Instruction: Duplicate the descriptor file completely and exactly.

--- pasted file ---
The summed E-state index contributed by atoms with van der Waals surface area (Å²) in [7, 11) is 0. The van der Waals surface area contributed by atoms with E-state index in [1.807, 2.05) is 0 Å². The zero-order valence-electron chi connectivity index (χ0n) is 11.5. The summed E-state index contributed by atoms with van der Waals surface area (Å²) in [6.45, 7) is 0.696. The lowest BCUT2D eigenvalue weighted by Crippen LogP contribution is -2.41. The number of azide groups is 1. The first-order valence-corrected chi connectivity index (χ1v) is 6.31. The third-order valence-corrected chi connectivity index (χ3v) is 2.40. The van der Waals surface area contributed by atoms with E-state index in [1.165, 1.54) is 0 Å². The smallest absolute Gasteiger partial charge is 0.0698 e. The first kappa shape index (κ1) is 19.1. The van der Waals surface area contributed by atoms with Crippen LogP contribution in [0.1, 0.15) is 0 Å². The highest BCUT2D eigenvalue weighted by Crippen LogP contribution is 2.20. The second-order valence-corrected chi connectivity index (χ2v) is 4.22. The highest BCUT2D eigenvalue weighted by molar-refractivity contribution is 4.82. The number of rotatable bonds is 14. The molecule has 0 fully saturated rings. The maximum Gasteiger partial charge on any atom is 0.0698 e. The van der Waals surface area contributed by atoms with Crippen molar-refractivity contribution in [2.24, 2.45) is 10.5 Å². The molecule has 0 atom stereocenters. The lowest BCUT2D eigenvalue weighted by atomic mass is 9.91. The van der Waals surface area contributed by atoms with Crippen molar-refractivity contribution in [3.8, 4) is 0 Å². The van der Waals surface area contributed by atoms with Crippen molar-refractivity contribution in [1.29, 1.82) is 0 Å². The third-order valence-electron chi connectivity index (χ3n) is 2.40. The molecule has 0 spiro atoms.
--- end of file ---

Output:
The summed E-state index contributed by atoms with van der Waals surface area (Å²) in [7, 11) is 0. The van der Waals surface area contributed by atoms with E-state index in [1.807, 2.05) is 0 Å². The zero-order valence-electron chi connectivity index (χ0n) is 11.5. The summed E-state index contributed by atoms with van der Waals surface area (Å²) in [6.45, 7) is 0.696. The lowest BCUT2D eigenvalue weighted by Crippen LogP contribution is -2.41. The number of azide groups is 1. The first-order valence-corrected chi connectivity index (χ1v) is 6.31. The third-order valence-corrected chi connectivity index (χ3v) is 2.40. The van der Waals surface area contributed by atoms with E-state index in [1.165, 1.54) is 0 Å². The smallest absolute Gasteiger partial charge is 0.0698 e. The first kappa shape index (κ1) is 19.1. The van der Waals surface area contributed by atoms with Crippen LogP contribution in [0.1, 0.15) is 0 Å². The highest BCUT2D eigenvalue weighted by Crippen LogP contribution is 2.20. The second-order valence-corrected chi connectivity index (χ2v) is 4.22. The highest BCUT2D eigenvalue weighted by molar-refractivity contribution is 4.82. The number of rotatable bonds is 14. The molecule has 0 fully saturated rings. The maximum Gasteiger partial charge on any atom is 0.0698 e. The van der Waals surface area contributed by atoms with Crippen molar-refractivity contribution in [2.24, 2.45) is 10.5 Å². The molecule has 0 atom stereocenters. The lowest BCUT2D eigenvalue weighted by atomic mass is 9.91. The van der Waals surface area contributed by atoms with Crippen molar-refractivity contribution in [3.8, 4) is 0 Å². The van der Waals surface area contributed by atoms with Crippen molar-refractivity contribution in [1.29, 1.82) is 0 Å². The third-order valence-electron chi connectivity index (χ3n) is 2.40. The molecule has 0 spiro atoms.